Food security in Australia

John Muir hemp farmingThe plight of farmers is of particular concern to me at the moment. Farmers losing their livelihood is a personal face on the huge issues of food sovereignty and production. It is another area where the current flawed application of the free market system is causing a great deal of heartache, not to mention starvation.

You’d think someone who busts a gut humping a tractor 18 hours a day to produce food, which everyone needs, would get a bit of respect. Instead, price wars between the duopoly and free trade agreements see farmers being offered $6 a tonne for pears.

At a time when some are claiming humans lack the ability to feed the world.

Food price speculation is a battleground. Proponents claim that the free market theory applied to food results in distribution according to demand. Progressives point to evidence of starvation in the two thirds world, monopolies on production and distribution and the sheer waste produced in industrialised nations as demonstration that the free market is bastardised by the faulty economics of externalities. If social and environmental costs are tallied up as normal operating costs rather than passed off onto struggling public agencies, things run a lot more smoothly. And do what trade’s supposed to do, which is get people fed. Find a need and meet it. That’s what business does. The share/profit bubble is the result of bad accounting, which is being addressed by people in business and government all over the planet now.

sa farmer

If the free market was going to work with arbitrary national laws and the public wearing the cost of the accounting error with externalities, the people growing our food would be paid a fair amount for the work they do. Everyone knows that’s not what’s happening. Not only are farmers not being fairly paid, their basic security is down the sewer. The story of Charlie Phillott is particularly interesting, he wasn’t even behind on his mortgage and the bank threw him out. Those social and environmental externalities need to be entered as debits, not credits. Pay them like you pay the rent for a tower office building. Palming off the social costs of kicking people off the land does not result in more profit, it’s a bloody accounting error. It looks good on paper for five minutes before you realise something’s really fucking wrong.

Aside from being paid fairly, how about a bit of bloody respect? Agriculture is one of humanity’s oldest technologies. We’ve been farmers for 10,000 years. Everything else we’ve done, culture, technology, language, art, cities, is all built on reliance on farming. Yet the livelihood and social collateral of family farmers in Australia seems oddly understated in debate about food security. Our illustrious PM blamed suicide rates in the bush on the Carbon tax.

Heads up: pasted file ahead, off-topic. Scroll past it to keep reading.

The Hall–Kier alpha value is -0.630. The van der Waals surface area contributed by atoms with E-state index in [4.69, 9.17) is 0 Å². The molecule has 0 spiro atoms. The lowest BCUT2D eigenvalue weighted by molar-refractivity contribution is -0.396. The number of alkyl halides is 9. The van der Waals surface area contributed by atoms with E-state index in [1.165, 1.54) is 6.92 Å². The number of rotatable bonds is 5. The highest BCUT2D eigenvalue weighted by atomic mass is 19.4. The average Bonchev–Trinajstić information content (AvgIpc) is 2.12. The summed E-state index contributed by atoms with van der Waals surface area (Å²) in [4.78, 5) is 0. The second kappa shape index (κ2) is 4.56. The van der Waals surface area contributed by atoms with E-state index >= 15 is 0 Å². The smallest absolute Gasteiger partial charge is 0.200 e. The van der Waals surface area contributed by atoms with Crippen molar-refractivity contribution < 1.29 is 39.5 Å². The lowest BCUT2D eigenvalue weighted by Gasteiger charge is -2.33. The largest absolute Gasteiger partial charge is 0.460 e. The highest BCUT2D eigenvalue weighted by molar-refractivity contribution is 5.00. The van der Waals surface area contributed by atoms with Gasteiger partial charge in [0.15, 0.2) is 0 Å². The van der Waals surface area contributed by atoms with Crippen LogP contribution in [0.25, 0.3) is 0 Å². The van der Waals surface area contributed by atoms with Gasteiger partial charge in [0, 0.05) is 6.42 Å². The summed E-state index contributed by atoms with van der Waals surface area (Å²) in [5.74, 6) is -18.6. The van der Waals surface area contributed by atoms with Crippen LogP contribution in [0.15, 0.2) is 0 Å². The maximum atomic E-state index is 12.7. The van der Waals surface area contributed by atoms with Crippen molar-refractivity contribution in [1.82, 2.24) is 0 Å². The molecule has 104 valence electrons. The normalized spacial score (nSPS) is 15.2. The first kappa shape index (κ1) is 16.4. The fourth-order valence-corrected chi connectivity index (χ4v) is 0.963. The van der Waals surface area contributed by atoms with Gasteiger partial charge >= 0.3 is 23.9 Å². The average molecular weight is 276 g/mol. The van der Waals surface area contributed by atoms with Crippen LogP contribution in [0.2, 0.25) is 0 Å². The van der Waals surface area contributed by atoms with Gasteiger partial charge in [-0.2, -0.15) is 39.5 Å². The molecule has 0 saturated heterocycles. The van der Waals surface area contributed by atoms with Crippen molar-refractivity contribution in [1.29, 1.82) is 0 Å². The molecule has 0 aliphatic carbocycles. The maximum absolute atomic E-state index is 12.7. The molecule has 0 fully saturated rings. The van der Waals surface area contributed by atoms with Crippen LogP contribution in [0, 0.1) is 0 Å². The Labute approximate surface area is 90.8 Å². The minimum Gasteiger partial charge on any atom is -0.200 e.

Now that we’re able to build pos-net housing, have automated most farming including ploughing and harvest, and anyone can get on the net for education, socialising, travel and games, why would people not aspire to grow up to be market gardeners? It’s about the most constructive thing a person can do. Everything else humanity does depends on it. And farming and gardening provide most of what they produce by growing things that take Carbon out of the air to grow. How ambitious do you want to be? Is saving the planet on your bucket list? How about feeding the world?

Addressing the externalities and resulting bubble fixes a lot more than just dodgy accounting. It gives us a more honest, authentic way to assess value. It provides the economic support to find needs and meet them, sustainably. Instead of hamstringing new technology in the interests of corporate monopolies, it encourages development and local secondary industry. Put the externalities in the debits column and suddenly the whole world looks different, can you picture it?

I think this is what the US Libertarians are on about, except when they say “de-regulation” everyone’s picturing factories exploding. So don’t say “de-regulation,” say “pay the rent.” It’s a different psychology. A different feel. Puts us all at the table because we’re all in business here. That’s what humans do when they’re not fighting over shit. They get on with business. SME’s already pay their rent. It’s the multi-nats who are tax dodging and raking in corporate welfare that are at issue here. It’s not too much to expect the same rules to be applied fairly whether you’re dealing with one market garden or sheep stations. Especially when the application of said rules will result in better conditions for 95% of the people on the planet.

If we organise business tax well, we could eliminate income tax.

To have a profitable, stable business environment, you like people to be secure and be able to spend enough money to keep everything ticking over. Unless you’re a member of the Bush family and milk a bubble by arming both sides of a fabricated conflict. Again with the social costs. When they’re your legs getting blown off, you tend to tally that a little differently. A stable business environment is preferable to anyone who prefers a t-shirt to a kevlar vest. You’d have to be pretty keen on 3D prosthetics to sign up for a war these days.

I am unable to find an image of the amputee chorus line from the movie War Inc. You’ll have to imagine it.

Food security is up there with housing as one of the most basic things any community needs in order to function, let alone survive sustainably. Can we start thinking about real production and the lives of the people who grow food and eat it, rather than share prices in some hallucination in a stock exchange built on an accounting error?

That would be great, thanks.


About Syburi

Witch, bitch, creatrix; hippie, dreamer, gardener. Lover of books, music, rescue animals, piss and vinegar.
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